A wireless broadband platform that works on any frequency between 100 MHz and 6 GHz provides the foundation for a new white space (TVWS) cognitive radio system rolled out this week by Toronto-based Redline Communications Group.
The company was founded in 1998 and already provides its Virtual Fiber specialized wireless broadband system to industrial enterprises, governments, public safety agencies and the telecom industry. Its largest vertical is the energy sector, in particular oil and gas fields where M2M connectivity is needed.
Redline's new Universal Wireless Transport (UWT) platform--operating in licensed, reserved and unlicensed bands--is aimed at multinational companies, including oil and gas producers, which may need to use many different frequencies within a single field.
The UWT platform also provides the foundation for Redline's new TVWS end-to-end networking system, which the vendor claims is the first such system to pass FCC testing and meet Industry Canada specifications. TVWS is the vacant spectrum between TV channels.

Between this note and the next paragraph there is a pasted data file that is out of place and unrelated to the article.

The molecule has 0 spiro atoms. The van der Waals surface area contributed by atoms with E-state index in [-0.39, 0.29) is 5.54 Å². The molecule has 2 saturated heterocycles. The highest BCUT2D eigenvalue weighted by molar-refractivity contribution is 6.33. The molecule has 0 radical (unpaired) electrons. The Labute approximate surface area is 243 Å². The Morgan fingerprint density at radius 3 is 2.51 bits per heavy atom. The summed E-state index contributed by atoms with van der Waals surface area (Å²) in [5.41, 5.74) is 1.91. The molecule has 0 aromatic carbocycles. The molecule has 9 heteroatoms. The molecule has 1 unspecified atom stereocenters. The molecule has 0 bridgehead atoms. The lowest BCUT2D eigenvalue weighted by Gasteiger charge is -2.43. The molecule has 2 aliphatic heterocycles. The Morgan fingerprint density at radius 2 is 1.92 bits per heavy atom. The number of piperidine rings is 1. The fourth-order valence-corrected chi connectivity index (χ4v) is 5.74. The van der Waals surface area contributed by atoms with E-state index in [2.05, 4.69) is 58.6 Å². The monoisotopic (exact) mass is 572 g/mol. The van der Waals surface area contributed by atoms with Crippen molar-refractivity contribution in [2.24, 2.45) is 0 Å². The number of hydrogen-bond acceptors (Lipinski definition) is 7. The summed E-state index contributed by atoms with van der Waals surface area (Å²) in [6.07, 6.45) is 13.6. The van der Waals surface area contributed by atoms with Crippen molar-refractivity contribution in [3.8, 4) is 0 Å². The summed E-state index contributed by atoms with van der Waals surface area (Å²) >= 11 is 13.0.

Bojan Subasic, vice president of research and development at Redline, said the TVWS system is ideal for wide-area applications in oilfields, mining operations and public infrastructure monitoring--such as utilities, highways and water systems--and for bringing communications to remote communities.
Redline's TVWS system features a software-adaptable radio and a database lookup system supplied by Spectrum Bridge, which complies with regulations requiring unlicensed TV band devices to contact an authorized database system for a list of channels available for their use in a particular geographic location.
The TVWS software configuration also limits power and channel size to comply with FCC regulations. Using U.S. TVWS spectrum, the system can deliver speeds of up to 27 Mbps in a single 6 MHz channel covering up to 35 miles.
Redline said all of its sub-700 MHz (470-698 MHz) network systems are software configurable to comply with any country's regulatory specifications and can be used anywhere in the world. Outside of the United States, Canada and the United Kingdom, Redline's sub-700 MHz RDL-3000 network systems can use a typical configuration of four channels to operate at speeds of up to 100 Mbps over distances as great as 20 miles and at slower speeds can reach distances up to 35 miles. Those numbers can change depending upon channel size, terrain and local regulations.
In September 2010, the FCC opened up 700 MHz white-space spectrum for U.S. mobile broadband use. More white-space spectrum is expected to be freed use via the 600 MHz broadcast TV spectrum auction in 2014.
- see this Redline release and this release
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